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, 103 (2), 425-30

Essential Genes of a Minimal Bacterium

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Essential Genes of a Minimal Bacterium

John I Glass et al. Proc Natl Acad Sci U S A.

Abstract

Mycoplasma genitalium has the smallest genome of any organism that can be grown in pure culture. It has a minimal metabolism and little genomic redundancy. Consequently, its genome is expected to be a close approximation to the minimal set of genes needed to sustain bacterial life. Using global transposon mutagenesis, we isolated and characterized gene disruption mutants for 100 different nonessential protein-coding genes. None of the 43 RNA-coding genes were disrupted. Herein, we identify 382 of the 482 M. genitalium protein-coding genes as essential, plus five sets of disrupted genes that encode proteins with potentially redundant essential functions, such as phosphate transport. Genes encoding proteins of unknown function constitute 28% of the essential protein-coding genes set. Disruption of some genes accelerated M. genitalium growth.

Figures

Fig. 1.
Fig. 1.
Accumulation of new disrupted M. genitalium genes (red) and new transposon insertion sites in the genome (black) as a function of the total number of analyzed primary colonies and subcolonies with insertion sites different from that of the parental primary clone.
Fig. 2.
Fig. 2.
Global transposon mutagenesis of M. genitalium. The locations of transposon insertions from the current study are noted by a Δ below the insertion site on the map. Insertions mapped in our previous study (4) are noted with a ▿. Sites with 10 or more insertions are noted by a red filled triangle (▴).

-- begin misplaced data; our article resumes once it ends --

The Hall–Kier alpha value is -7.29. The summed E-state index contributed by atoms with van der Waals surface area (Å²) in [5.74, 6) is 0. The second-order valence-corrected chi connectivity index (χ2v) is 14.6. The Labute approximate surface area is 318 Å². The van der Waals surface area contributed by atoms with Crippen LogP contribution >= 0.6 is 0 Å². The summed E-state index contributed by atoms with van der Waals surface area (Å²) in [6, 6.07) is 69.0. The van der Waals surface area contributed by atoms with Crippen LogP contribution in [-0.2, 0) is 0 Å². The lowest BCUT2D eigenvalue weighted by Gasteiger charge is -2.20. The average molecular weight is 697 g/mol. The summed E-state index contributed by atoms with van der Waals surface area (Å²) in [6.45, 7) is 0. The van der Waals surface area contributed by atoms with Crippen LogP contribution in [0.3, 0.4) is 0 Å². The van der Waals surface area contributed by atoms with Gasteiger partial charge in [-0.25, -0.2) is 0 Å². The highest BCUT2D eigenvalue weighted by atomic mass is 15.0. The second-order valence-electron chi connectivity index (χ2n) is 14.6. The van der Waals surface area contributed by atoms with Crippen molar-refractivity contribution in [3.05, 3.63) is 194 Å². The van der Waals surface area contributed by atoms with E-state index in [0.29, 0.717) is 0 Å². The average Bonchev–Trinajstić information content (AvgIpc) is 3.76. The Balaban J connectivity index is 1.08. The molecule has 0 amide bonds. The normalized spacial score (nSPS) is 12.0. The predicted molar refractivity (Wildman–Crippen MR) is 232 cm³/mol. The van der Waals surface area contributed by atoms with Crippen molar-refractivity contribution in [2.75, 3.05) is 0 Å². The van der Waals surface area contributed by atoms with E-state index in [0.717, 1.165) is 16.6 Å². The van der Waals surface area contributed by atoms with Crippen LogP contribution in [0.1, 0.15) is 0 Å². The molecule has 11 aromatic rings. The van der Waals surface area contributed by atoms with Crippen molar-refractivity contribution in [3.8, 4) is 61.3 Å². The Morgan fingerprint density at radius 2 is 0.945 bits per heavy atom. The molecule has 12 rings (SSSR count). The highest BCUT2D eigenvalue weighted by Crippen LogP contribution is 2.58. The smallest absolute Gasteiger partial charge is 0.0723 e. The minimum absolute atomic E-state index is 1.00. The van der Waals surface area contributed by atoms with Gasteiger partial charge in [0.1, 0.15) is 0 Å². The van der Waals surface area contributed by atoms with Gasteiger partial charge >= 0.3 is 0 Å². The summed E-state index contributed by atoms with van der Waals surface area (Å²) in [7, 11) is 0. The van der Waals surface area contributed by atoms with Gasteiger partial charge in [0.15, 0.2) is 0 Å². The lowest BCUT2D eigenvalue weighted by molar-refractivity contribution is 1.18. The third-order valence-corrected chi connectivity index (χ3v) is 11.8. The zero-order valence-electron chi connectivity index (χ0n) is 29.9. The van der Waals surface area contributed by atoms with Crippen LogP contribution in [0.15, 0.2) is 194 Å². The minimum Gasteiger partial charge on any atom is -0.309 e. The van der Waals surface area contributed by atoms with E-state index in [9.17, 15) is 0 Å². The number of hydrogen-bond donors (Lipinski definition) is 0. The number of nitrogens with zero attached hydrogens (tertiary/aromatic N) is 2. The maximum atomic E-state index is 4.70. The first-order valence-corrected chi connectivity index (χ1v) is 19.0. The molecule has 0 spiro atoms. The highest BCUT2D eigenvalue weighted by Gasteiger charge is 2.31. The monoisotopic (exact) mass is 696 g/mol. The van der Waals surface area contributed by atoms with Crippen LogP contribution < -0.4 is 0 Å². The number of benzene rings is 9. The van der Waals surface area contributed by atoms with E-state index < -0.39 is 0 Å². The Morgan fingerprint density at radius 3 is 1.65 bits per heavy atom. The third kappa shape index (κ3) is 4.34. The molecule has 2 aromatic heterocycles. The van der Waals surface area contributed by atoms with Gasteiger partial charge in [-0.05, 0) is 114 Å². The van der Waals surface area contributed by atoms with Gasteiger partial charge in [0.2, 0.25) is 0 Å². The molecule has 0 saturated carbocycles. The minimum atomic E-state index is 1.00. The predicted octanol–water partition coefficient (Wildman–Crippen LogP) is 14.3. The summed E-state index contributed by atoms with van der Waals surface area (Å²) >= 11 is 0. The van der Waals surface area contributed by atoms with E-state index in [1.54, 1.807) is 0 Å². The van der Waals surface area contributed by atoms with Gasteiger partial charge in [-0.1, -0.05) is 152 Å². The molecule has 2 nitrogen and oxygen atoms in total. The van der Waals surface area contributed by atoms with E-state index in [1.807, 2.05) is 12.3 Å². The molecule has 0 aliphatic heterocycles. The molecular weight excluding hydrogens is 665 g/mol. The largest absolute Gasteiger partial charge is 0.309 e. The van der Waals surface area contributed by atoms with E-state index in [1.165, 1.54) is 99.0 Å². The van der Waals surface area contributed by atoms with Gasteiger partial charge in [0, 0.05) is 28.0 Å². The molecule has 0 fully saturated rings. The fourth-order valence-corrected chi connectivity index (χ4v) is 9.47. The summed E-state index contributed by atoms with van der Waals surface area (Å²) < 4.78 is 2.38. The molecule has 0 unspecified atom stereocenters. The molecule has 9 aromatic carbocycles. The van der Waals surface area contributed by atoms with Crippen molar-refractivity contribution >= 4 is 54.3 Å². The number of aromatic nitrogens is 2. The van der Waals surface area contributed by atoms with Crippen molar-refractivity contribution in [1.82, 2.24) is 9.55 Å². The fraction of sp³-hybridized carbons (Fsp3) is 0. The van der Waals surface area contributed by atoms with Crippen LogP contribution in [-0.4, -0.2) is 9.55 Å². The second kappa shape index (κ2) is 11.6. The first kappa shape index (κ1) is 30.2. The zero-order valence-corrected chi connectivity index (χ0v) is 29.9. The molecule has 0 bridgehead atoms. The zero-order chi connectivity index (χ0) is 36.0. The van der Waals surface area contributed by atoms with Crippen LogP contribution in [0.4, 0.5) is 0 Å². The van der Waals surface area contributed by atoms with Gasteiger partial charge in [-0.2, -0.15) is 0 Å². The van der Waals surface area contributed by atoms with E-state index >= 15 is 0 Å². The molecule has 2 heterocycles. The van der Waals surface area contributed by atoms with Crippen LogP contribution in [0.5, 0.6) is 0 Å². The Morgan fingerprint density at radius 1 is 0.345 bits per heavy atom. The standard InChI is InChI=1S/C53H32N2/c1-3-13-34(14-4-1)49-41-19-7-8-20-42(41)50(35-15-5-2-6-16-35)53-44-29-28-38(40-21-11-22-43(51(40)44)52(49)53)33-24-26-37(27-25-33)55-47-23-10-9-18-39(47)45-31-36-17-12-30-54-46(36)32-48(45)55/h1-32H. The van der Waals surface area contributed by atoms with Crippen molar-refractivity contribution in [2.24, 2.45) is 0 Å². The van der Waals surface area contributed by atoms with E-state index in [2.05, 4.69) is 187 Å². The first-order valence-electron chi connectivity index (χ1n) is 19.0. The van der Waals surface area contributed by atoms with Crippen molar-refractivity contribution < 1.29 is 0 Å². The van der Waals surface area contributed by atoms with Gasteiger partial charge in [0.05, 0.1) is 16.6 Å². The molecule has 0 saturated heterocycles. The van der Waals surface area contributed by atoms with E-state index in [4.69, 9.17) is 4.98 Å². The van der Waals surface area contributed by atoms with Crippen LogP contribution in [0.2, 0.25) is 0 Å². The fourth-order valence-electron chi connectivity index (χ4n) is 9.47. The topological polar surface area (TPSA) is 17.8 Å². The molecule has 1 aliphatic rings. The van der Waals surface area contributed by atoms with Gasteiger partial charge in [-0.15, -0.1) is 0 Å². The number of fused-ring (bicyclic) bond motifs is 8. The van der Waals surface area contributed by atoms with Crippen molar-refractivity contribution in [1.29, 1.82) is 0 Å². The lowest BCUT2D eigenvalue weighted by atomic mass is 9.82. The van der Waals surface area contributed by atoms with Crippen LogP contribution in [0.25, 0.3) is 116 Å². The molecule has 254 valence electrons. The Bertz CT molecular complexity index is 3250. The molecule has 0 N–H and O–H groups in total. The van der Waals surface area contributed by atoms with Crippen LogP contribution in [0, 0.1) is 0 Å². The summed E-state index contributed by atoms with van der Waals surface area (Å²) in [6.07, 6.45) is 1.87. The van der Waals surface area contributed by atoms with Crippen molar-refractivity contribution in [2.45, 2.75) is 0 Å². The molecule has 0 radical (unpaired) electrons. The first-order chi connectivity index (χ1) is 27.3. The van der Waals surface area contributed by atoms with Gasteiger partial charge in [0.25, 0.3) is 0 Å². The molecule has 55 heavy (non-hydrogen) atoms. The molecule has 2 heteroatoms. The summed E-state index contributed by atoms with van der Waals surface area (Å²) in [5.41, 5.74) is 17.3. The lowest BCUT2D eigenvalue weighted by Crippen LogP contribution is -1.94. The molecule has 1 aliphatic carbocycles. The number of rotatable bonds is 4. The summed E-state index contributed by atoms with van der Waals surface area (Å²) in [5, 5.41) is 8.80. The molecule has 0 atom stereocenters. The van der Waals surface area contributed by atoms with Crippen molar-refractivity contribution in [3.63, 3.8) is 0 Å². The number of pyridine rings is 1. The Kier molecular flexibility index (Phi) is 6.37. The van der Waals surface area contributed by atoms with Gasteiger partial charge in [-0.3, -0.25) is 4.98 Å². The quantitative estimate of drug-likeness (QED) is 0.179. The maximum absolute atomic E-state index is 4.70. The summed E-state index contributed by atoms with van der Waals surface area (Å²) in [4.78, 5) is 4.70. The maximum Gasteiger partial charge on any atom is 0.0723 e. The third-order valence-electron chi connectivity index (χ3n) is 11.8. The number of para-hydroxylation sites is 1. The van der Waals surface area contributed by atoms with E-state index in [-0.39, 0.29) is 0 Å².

Fig. 3.
Fig. 3.
Metabolic pathways and substrate transport mechanisms encoded by M. genitalium. Metabolic products are colored red, and mycoplasma proteins are black. White letters on black boxes mark nonessential functions or proteins based on our current gene disruption study. Question marks denote enzymes or transporters not identified that would be necessary to complete pathways, and those missing enzyme and transporter names are colored green. Transporters are colored according to their substrates: yellow, cations; green, anions and amino acids; orange, carbohydrates; purple, multidrug and metabolic end product efflux. The arrows indicate the predicted direction of substrate transport. The ABC type transporters are drawn as follows: rectangle, substrate-binding protein; diamonds, membrane-spanning permeases; circles, ATP-binding subunits.

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